Association of Junior Leagues International Inc.
Association of Junior Leagues International Inc.
Incorporated: 1901 as the Junior League for the Promotion of Settlement Movements
Sales: $20 million (2002 est.)
NAIC: 813319 Other Social Advocacy Organizations
The Association of Junior Leagues International Inc. is the umbrella group for close to 300 local chapters of one of the nation's oldest and best-known women's volunteer organizations. Junior Leagues operate in cities across the United States, with half the members concentrated in southern states and the rest spread through other regions of the country. In addition, the group has chapters in Canada, Mexico, and in the United Kingdom. Junior League members are involved in a host of different charitable activities, many specifically benefiting women and children. Many Junior Leagues are active particularly in issues relating to children's health and education, including the financing of a children's hospital in Nashville and the running of a special school for children with speech problems in Atlanta. Junior League projects are quite various, and are carried out independently by local chapters. Some core concerns of the Junior League are family literacy, transitional housing, affordable and accessible daycare, caregiver education, and breast and ovarian cancer prevention, among others. All Junior League work is carried out by volunteers, often in association with other charitable groups such as the Red Cross. The group is financed by member dues, by fundraising activities such as charity balls, and by individual and corporate donations. Membership is open to women who commit to a certain amount of training and volunteer hours. Total Junior League membership is more than 190,000 women.
Founding in the Aftermath of a Ball
The Junior League was founded in New York City in 1901 by 19-year-old Mary Harriman. Harriman was from an extraordinarily privileged background. Her father, Edward H. Harriman, had made a fortune in railroads. Harriman's brother Averill went on to become governor of New York. While Mary Harriman was a freshman at Barnard College, she had her traditional "coming out" ball, a fancy dress affair that left her the next day aswim in bouquets of roses presented by her admirers. Harriman was apparently agitated by the waste of the flowers, which would soon fade, and she organized a group of friends to distribute the bouquets to patients in hospitals. Harriman soon formalized a group of 80 or so of her friends into what she named the Junior League for the Promotion of Settlement Movements. The settlement movement had gotten its start at the end of the 19th century with Jane Addams. Addams encouraged women to work to solve the problems of poverty in the cities, and settlement houses provided services such as daycare for working mothers. Harriman's group took the epithet "Junior" because the founding members were young. Later the group lost the specific association with the settlement movement and became simply the Junior League, though social work continued to be the focus of the group's activities.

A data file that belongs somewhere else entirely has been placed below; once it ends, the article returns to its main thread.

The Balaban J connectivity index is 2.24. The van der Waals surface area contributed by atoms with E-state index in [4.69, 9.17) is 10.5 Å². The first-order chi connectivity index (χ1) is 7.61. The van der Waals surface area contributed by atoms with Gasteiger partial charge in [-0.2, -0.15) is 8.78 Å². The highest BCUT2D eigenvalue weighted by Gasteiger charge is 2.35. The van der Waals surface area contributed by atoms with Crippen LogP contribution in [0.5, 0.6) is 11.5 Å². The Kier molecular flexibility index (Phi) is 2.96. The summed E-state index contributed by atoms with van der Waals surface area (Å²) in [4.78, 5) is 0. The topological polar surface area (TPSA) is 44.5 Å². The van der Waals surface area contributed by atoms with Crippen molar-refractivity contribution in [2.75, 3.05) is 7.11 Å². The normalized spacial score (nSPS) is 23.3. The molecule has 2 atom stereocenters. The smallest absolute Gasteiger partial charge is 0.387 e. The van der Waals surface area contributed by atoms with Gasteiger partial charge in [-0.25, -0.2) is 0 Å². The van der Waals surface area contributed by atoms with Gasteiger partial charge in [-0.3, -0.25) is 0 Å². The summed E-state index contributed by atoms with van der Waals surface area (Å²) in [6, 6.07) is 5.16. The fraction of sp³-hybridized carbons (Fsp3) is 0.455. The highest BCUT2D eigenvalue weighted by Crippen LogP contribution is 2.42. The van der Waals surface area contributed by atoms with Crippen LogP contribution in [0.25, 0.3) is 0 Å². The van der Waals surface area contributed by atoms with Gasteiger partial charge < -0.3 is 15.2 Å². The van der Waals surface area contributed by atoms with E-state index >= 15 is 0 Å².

Harriman's Junior League seemed to provide a needed outlet for young women in New York. Harriman wrote in the group's 1906 annual report, "It seems almost inhuman that we should live so close to suffering and poverty, that we should know of the relief work that exists within a few blocks of our home, and bear no part in this great life." Women like Harriman, who were wealthy and educated, were not expected to hold paying jobs, but it was acceptable to volunteer. The New York Junior League helped to find housing for young working women, brought dental care to children, and taught classes in art and music for poor children. Eleanor Roosevelt, one of six Junior League members to become First Lady, joined the Junior League in 1903, and taught dance and exercise classes. The Junior League quickly spread to other cities. Boston opened a chapter in 1907, and in 1910 Brooklyn, New York, and Portland, Oregon started Junior Leagues. By the early 1920s, there were more than 80 chapters spread across the United States.
The focus of the early Junior Leagues varied from group to group, but most issues related to health and education. The Brooklyn Junior League was instrumental in getting its community Board of Education to provide free lunches to public school children. Other groups worked on the campaign for women's suffrage. During World War I, the groups turned to war relief. In conjunction with the YWCA (Young Women's Christian Association), some Junior League members went to Europe to support the troops. The Junior League in San Francisco started a motorized delivery service that became the model for the Red Cross Motor Corps. In 1921 the various Junior League groups were put together under the Association of Junior Leagues International, headquartered in New York. The group was truly international, as the first Canadian group had gotten its charter in Montreal a few years earlier. The first Junior League in Mexico joined in 1930.
Fighting a White Gloves Image Mid-Century